Ancient Dragon Prototye 2

Ancient Dragons Prototype 2

Test Build 2

Similar to Jibril, Ancient Dragons have been around for a long time,
and are like embodiment of violence. 

For all decks labeled as:
stable - working as intended.
test - still under tuning and some things may or may not work as intended.

*Note: Working as intended != finished build, it just means deck functions as planned and is overall consistent

Baby Ptero *1

 Trigger: (8 crit/4 draw/4 heal)
Ancient Dragon, Ornithhealer (Heal) *4
Ancient Dragon, Titanocargo (Draw) *4
Ancient Dragon, Dinodile (Critical) *4
Ancient Dragon Fire Priestess (Critical) *4

 Grade 1: (*14)
Ancient Dragon, Paraswall *3
Ancient Dragon, Rock Mine *1
Ancient Dragon, Iguanogorg *4
Ancient Dragon, Gattlingaro *4
Ancient Dragon, Gioconda *2

 Grade 2: (*11)
Ancient Dragon, Dinocrowd *4
Ancient Dragon, Night Armor *3
Ancient Dragon, Tyrannobite *4

 Grade 3: (*8)
Ancient Dragon, Magma Armor *2
Ancient Dragon, Volcatops *2
Ancient Dragon, Tyrannoquake *4

Why is this Prototype 2 and not 1? Because I already went through the prototype 1 stage lol.

   So this build in a sense, is to mimic what Silver Thorns does best, by abusing the early game. Unlike Silver Thorns, Ancient Dragons have less direct advantage and can run low in resources and not be able to recover from it if you're not careful (no Venus for ADs, guys), and Ancient Dragons, while having as much early game power and rush potential as Silver Thorns, have a slightly heavier cost in doing so (CB1 for 2 additional attacks is impossible), less flexibility (all the on-attack eating-abilities requires an attack on the Vanguard), higher risk (you're paying your CBs before you know if they'd let it through and hit a damage trigger), as well as worse attack quality (Silver Thorns typically CB1 for 1 additional full column attack, where as Ancient Dragons gets an additional 9k attack). Unlike Silver Thorns, Ancient Dragon players also need to be careful about the situation where your opponent leaves no 9k or lower RGs in their front row, because in those cases Tyrannobite cannot grant an additional attack alone.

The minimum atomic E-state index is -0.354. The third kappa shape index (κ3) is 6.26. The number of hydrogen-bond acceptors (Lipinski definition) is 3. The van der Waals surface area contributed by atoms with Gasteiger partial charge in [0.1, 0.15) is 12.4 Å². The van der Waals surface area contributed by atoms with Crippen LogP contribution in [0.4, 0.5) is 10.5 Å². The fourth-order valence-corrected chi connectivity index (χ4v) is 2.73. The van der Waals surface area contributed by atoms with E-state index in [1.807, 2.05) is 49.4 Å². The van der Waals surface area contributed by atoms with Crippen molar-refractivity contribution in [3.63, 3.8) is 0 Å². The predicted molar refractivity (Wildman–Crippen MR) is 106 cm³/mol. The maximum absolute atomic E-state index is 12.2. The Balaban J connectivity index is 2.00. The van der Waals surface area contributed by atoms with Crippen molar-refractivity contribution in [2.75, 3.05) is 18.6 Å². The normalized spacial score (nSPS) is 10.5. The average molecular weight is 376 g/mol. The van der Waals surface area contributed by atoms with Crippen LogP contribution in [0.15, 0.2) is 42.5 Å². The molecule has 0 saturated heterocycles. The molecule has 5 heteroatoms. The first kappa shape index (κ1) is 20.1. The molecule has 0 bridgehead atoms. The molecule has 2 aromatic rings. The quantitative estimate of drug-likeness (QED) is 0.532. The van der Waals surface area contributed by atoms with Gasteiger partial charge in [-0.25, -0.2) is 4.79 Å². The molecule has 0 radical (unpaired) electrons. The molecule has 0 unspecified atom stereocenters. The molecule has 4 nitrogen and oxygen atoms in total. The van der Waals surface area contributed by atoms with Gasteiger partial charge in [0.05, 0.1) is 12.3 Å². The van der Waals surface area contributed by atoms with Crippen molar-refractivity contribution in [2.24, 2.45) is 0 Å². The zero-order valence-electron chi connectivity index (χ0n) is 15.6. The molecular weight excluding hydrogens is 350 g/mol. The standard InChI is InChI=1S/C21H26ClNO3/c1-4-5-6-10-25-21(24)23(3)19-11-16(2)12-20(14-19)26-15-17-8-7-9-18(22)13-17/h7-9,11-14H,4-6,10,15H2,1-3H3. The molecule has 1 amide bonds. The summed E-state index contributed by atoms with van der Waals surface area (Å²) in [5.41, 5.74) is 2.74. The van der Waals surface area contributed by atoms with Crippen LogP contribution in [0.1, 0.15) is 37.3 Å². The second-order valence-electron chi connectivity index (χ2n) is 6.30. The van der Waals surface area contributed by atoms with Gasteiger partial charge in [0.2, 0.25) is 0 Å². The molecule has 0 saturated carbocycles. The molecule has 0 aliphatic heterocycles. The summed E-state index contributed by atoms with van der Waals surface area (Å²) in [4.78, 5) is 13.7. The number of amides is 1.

He's MVP.
He solves world hunger on Cray.
   While Ancient Dragons have a bunch of short comings compared to Silver Thorns in the early game department, that doesn't mean Ancient Dragon's early game is strictly worse. Unlike Silver Thorns, all it takes is 1 Tyrannobite to fire it off multiple times in the same turn (Zelma cannot be used until the next turn once it leaves the soul, but Tyrannobite can be eaten multiple times as long as you have enough CBs and eating/call-over skills), and unlike Silver Thorns, while we are required to attack the vanguard to trigger the on-attack eating skills, hitting is not required and so we are the ones deciding if I get to attack multiple times, not my opponent. Another thing unlike Silver Thorns is, rather than requiring a total of 2~3 copies of Ana/Maricica to get the chain-attacks going, Ancient Dragons can also achieve additional attacks by only having 1 eater if you happen to get multiple copies of Tyrannobite (or other self-revivers), by attacking with both Tyrannobites first, eating one of the Tyrannobites, and then reviving the Tyrannobite on top of the other one to perform a pseudo-restand on both of them.

Run away, little girl! Run away...